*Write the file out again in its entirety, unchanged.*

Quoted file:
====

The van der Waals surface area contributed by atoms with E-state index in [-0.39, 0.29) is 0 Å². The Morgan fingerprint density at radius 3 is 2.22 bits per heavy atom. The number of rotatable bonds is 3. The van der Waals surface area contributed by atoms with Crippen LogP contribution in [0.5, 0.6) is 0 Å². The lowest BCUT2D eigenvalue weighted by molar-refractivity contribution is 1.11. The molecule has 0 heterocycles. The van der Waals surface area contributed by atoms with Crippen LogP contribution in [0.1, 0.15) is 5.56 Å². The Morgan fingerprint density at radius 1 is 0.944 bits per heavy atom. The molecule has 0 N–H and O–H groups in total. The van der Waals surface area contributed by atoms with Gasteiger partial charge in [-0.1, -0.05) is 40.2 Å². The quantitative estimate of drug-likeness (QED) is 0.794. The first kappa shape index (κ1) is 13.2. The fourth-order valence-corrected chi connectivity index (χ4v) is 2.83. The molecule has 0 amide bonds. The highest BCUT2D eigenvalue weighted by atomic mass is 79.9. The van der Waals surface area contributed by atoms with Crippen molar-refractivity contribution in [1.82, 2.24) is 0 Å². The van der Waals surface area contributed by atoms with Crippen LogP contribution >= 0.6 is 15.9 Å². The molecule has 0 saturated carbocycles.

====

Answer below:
The van der Waals surface area contributed by atoms with E-state index in [-0.39, 0.29) is 0 Å². The Morgan fingerprint density at radius 3 is 2.22 bits per heavy atom. The number of rotatable bonds is 3. The van der Waals surface area contributed by atoms with Crippen LogP contribution in [0.5, 0.6) is 0 Å². The lowest BCUT2D eigenvalue weighted by molar-refractivity contribution is 1.11. The molecule has 0 heterocycles. The van der Waals surface area contributed by atoms with Crippen LogP contribution in [0.1, 0.15) is 5.56 Å². The Morgan fingerprint density at radius 1 is 0.944 bits per heavy atom. The molecule has 0 N–H and O–H groups in total. The van der Waals surface area contributed by atoms with Gasteiger partial charge in [-0.1, -0.05) is 40.2 Å². The quantitative estimate of drug-likeness (QED) is 0.794. The first kappa shape index (κ1) is 13.2. The fourth-order valence-corrected chi connectivity index (χ4v) is 2.83. The molecule has 0 amide bonds. The highest BCUT2D eigenvalue weighted by atomic mass is 79.9. The van der Waals surface area contributed by atoms with Crippen molar-refractivity contribution in [1.82, 2.24) is 0 Å². The van der Waals surface area contributed by atoms with Crippen LogP contribution >= 0.6 is 15.9 Å². The molecule has 0 saturated carbocycles.